Research & Advice

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Cyclical Bull in a Secular Bear

Thursday, September 3, 2009

 

  • Up 46% and 52%, respectively over the 120 days from the March 9 bottom through their highs on August 27, the Dow Jones Industrial Average (DJIA) and S&P 500 have not gained this much, this quickly, since the 1930s. Clearly the pace of the advance must moderate.

  • This leveling off of the stock market’s ascent as the economy is recovering is nothing new. The good new is that after the end of recessions, the stock market has risen in nine of ten cases both six months later and twelve months later

  • All through 2003-2007 we argued that the stock market’s rally was merely a cyclical bull in a secular bear. We are taking the same position now as we did then – that we have the opportunity to take advantage of a “monster rally”, but that a new secular bull market has not yet begun.

  • The only strategy that works during a long-term bear market, is the strategy that Berkshire Money Management client’s have had the luxury to participate in over the better part of the last decade.

 

A Moderating Market Advance

 

Up 46% and 52%, respectively over the 120 days from the March 9th bottom through their highs on August 27, the Dow Jones Industrial Average (DJIA) and S&P 500 have not gained this much, this quickly, since the 1930s. Clearly the pace of the advance must moderate. However, the good news is that the breadth has been bullish (the ratio of positively advancing shares relative to shares declining in price has been positive and wide). The stock market is correctly pricing in our March 31, 2009 comments that “there are some tentative signs that the economy is trying to stabilize.  There is still a lot of healing to be had, but the brunt of the decline, as experienced in Q4 2008 and Q1 2009, is behind us” as well as our July 1, 2009 comments that “the recession will be over by the end of Summer. “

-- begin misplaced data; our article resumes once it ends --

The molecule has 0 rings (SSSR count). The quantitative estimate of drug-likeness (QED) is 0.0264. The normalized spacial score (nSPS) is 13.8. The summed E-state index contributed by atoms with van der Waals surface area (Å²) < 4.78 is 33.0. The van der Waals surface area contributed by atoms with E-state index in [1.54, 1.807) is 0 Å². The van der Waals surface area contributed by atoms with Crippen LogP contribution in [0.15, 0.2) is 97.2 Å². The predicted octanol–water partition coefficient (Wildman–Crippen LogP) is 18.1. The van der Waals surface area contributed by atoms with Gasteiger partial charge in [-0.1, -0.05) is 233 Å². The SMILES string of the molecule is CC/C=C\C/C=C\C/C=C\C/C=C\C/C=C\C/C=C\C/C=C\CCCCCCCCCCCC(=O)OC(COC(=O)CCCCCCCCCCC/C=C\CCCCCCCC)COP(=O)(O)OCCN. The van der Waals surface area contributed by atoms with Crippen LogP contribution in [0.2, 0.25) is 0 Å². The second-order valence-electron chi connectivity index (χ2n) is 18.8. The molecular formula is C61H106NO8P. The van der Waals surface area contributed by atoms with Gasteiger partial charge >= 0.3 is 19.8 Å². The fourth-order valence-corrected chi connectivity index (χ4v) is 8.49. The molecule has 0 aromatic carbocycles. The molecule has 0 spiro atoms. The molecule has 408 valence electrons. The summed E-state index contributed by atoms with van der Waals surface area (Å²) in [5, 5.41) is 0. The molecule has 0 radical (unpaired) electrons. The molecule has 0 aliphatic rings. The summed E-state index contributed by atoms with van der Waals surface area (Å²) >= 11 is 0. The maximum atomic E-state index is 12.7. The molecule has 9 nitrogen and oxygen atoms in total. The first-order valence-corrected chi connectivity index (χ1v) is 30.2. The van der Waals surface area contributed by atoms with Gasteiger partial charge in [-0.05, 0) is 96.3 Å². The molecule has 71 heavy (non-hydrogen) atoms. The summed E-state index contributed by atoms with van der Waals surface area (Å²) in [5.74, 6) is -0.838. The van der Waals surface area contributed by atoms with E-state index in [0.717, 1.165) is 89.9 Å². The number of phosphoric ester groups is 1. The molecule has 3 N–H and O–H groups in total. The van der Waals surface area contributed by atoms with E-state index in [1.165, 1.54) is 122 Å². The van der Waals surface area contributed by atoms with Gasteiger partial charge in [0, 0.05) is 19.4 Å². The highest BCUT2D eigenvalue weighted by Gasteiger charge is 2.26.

Clearly the stock market cannot maintain the pace of its advance. Still, even despite the impressive run up of stock prices, it would be logical to expect that stock market’s advance would moderate for economic reasons. US Gross Domestic Product (GDP) growth is currently tracking at about a 2.5% rate for this quarter, and we forecast a 2%-ish rate for next quarter. Much of this growth is due to an inventory rebound necessitated by companies severely reducing their stockpiles to below sales rates. However, for some quarters thereafter economic growth will likely recede to something still positive, but more flat.

This leveling off of the stock market’s ascent as the economy is recovering is nothing new. The good new is that after the end of recessions, the stock market has risen in nine of ten cases both six months later and twelve months later (the exception was 2001, as the stock market continued to fall in 2002 as the Tech Bubble popped). With the power of hindsight (and revised economic numbers), we know that the S&P 500’s respective average gains six and twelve months after recessions have 9% and 14%. That pattern illustrates a slowing stock market rally as the economy improves. And that is certainly a reduced pace compared the respective six and twelve month gains of 24% and 32% from the market lows that occur during recession.